The walk-off home run is the most exciting way to end a game in baseball, and the World Series has had its fair share of these memorable endings.
A walk-off in the World Series means that you will forever be remembered for that moment and it can really boost the legacy of a great player if you can add it to your resume.
In this article, we will go through 10 of what I believe are the best walk-offs in World Series history.
In what was a 1-1 tie in the bottom of the ninth inning, Mickey Mantle stepped to the plate. Prior to doing so, he told Elston Howard, a catcher who was on deck, that he might as well go back to the clubhouse because he was about to end it himself.
That's exactly what he did, as the first pitch of the at-bat was hammered into the right-field seats. The Yankees wouldn't win the series though, as the Cardinals would pull it out in Game 7.
Of all the things that Derek Jeter has accomplished, this has to be right up there with the very best. The Yankees had been down 3-1 in the ninth inning, but a Tino Martinez home run tied it up and sent the game into extra innings.
With two outs in the bottom of the 10th, Derek Jeter stepped in the box and smashed a 3-2 pitch the other way and it crossed the fence.
Jeter and the Yankees would eventually fall to the Diamondbacks and their own walk-off in Game 7.
In the crucial Game 4 of the 1957 World Series, Eddie Matthews smashed a home run to right field in the bottom of the 10th inning.
The 7-5 victory over the Yankees would lead to the Braves winning the series in seven games, making this home run that much more important.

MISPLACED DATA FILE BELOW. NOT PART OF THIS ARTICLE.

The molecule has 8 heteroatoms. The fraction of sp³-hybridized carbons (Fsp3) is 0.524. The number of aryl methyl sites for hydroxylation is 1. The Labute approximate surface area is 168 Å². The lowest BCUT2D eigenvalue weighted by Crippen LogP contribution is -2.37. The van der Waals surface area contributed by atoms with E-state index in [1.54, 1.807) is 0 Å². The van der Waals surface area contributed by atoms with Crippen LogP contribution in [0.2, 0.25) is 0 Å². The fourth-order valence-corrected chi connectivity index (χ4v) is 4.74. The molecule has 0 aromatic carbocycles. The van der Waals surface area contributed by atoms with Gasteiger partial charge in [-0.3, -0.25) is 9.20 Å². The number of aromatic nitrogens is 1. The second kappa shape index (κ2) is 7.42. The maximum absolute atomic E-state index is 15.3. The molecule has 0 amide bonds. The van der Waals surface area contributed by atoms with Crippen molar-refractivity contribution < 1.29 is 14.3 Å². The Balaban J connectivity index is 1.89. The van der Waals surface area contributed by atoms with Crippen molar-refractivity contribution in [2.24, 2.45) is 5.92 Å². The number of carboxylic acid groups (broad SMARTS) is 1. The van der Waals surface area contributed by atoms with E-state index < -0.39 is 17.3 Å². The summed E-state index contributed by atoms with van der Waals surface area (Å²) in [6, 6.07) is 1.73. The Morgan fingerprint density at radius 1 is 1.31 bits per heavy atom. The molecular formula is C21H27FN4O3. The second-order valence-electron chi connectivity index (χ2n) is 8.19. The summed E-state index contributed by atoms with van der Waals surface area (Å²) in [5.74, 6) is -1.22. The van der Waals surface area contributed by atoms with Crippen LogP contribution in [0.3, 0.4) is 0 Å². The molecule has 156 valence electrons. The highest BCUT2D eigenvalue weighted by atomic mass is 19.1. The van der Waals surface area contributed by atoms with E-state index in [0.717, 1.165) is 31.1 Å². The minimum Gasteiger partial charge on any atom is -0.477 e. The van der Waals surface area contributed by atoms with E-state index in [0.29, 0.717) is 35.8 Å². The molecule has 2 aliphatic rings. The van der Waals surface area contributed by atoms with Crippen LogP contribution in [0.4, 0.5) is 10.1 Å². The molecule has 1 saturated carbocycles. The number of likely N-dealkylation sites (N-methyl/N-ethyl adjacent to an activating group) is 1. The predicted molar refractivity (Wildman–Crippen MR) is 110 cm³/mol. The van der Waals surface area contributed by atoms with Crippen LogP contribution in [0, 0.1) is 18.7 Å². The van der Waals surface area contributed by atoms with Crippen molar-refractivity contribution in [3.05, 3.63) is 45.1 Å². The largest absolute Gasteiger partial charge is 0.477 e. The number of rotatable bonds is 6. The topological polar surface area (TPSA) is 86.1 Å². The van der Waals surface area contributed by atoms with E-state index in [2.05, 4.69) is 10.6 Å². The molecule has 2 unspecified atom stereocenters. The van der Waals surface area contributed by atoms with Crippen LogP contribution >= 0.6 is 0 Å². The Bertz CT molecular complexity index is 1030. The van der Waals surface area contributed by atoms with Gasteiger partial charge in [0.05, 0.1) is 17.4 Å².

A 3-3 tie in the bottom of the 12th gave Alex Gonzalez a chance to forever be a part of playoff excellence.
After the Yankees had the bases loaded in the top of the 11th but were unable to score anything, Gonzalez made them pay in a big way. The home run came off of Jered Weaver while Gonzalez had been hitting just .077 for the series.
The win would spark the Marlins to three wins in a row, as they won the series 4-2 and clinched their first World Series title.
Everyone remembers Game 1 of the 1954 World Series because of Willie Mays' unbelievable over-the-shoulder catch earlier in the game, but it was Rhodes' home run in bottom of the 10th that finally won the game.
The Giants would go on to win the series in a sweep over the Cleveland Indians.
In one of the most well-known videos in baseball history, Fisk launches a pitch down the left-field line and moves his arms, telling the ball to stay fair.
It did, and the home run forces a Game 7 in a series in which the Red Sox would eventually lose, but the video of Fisk is iconic and one of the greatest moments in baseball history.
In what may have been the greatest World Series ever between the Atlanta Braves and Minnesota Twins (five of its games being decided by a single run, four games decided in the final at-bat and three games going into extra innings), Puckett's blast is perhaps the series' key moment.
The Braves were up 3-2 in the series, but the homer forces Game 7. The Twins would go on to win the Series in Game 7 and Puckett became a legend in Minnesota.
Like Fisk's home run, Gibson's shot on two terrible knees is one of the most iconic and most showed home runs in the league's history.
After two horrendous swings as pinch-hitter, the injured and banged-up slugger connected on a pitch with a smooth swing and belted it into right field.
Gibson's gimpy run around the bases is one of the most amazing moments in baseball, and the Dodgers would win the World Series in five games.
Joe Carter's home run to left field to win the World Series for the Blue Jays showed one of the finest moments of pure joy that I've ever seen.
Carter can be seen just sprinting around the bases while also throwing in more than a few jumps. It was only the second time that someone had walked-off to win the World Series and that alone makes it incredibly special.
Could it have been anything else?
Bottom of the ninth, Game 7, you launch a home run. It is the quintessential dream of any young boy who has ever picked up a bat.
Against the Yankees, Mazeroski got to live it.
Mazeroski was a second baseman and wasn't known for his power, but the home run he hit down the left-field line was the first walk-off homer that ended the World Series.
Mazeroski will always be remembered for this swing, and I would like to think that he is just fine with that.